Mitchell’s office did not respond to requests for comment. But according to a statement released last week by the Debt Free Justice California coalition, which helped draft the bill, abolishing the current administrative fees is better than simply requiring ability to pay hearings because it addresses the criminalization of poverty “at its root.”

East Bay Community Law Center’s Theresa Zhen, who signed onto an amicus brief in the Dueñas case and helped form DFJC, told Law360 that ability to pay determinations are “actually counterproductive.” Enormous human and court resources are expended, she said, to reach an often foregone conclusion.

“The reality is that 80 to 90 percent of the people going through the criminal justice system qualify for the services of the public defender, which means they are declared low-income already,” Zhen said. “Right out of the gate, we know people can’t afford to pay these fees.”

She also pointed out that even if the court finds someone can afford to pay, relying on defendants to fund a justice system isn’t particularly effective. Before Alameda County eliminated its probation supervision fees in December, its rate of collection had been just 4 percent. Statewide figures show $12.3 billion in fines and fees remained outstanding at the end of 2015-2016, with the Legislative Analyst’s Office finding that much of that balance might not even be collectable because “the costs of collection could outweigh the amount that would actually be collected.”

While support is strong for reform, not everyone agrees that eliminating fees completely is the necessary step. In the Dueñas case, the Los Angeles County Bar Association joined its counterparts in San Francisco and Beverly Hills in an amicus brief supporting the young mother. But LACBA President Brian Kabateck told Law360 that he thinks “the question about ability to pay is more important than eliminating [court fees] entirely.”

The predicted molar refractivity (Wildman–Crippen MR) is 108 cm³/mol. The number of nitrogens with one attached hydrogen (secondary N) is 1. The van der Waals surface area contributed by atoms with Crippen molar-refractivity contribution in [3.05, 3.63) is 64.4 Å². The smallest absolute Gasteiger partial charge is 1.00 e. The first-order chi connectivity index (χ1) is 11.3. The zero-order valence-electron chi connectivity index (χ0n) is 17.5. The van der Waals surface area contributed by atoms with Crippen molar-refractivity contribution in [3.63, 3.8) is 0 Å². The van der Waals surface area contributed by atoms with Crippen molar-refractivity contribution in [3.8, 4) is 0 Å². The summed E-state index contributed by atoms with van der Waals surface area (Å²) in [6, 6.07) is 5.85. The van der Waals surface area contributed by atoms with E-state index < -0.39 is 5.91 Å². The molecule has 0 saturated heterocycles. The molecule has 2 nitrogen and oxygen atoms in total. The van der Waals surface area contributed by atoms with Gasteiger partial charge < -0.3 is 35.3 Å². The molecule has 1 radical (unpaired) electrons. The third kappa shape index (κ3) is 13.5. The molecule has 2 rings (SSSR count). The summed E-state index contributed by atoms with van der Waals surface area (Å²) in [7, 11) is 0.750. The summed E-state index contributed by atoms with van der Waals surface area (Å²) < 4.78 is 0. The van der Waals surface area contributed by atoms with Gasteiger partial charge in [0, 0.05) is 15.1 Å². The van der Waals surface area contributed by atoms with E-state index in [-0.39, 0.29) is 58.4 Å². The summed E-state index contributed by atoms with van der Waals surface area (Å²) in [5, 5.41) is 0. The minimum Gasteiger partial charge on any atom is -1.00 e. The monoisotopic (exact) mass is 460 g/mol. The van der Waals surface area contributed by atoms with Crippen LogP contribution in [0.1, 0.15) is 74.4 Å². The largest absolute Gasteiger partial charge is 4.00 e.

“I look at this and I think, ‘Hey, maybe a complete abolition isn’t the right answer, but some elimination might make perfect sense,’” he said. “But I think that ultimately we are on the precipice of a massive change.”

Meanwhile, the Los Angeles City Attorney’s office has challenged the part of the opinion that shifted the burden of proving one’s ability to pay from the defendant onto the state. A rehearing bid filed last week noted that restitution fines are ultimately used to compensate crime victims.

“Placing the burden on the People ... creates a substantial risk that some defendants who actually have the ability to pay will have their fines permanently stayed, which will have the unintended result of there being less money available to compensate crime victims for their losses,” the petition states.

Eidman, however, said the shifted burden was crucial to fighting the cycle of criminalizing poverty that traps people like her client.

“Placing the burden on the defendant to establish inability to pay results in additional court appearances for which people need to arrange transportation, take off days of work, find childcare … all of which be really burdensome, particular for the low-income,” she said. “Additionally, the homeless often don’t receive notices for scheduled hearings. Then people get automatic misdemeanors for failure to appear, which then just potentially restarts the cycle.”

--Editing by Pamela Wilkinson.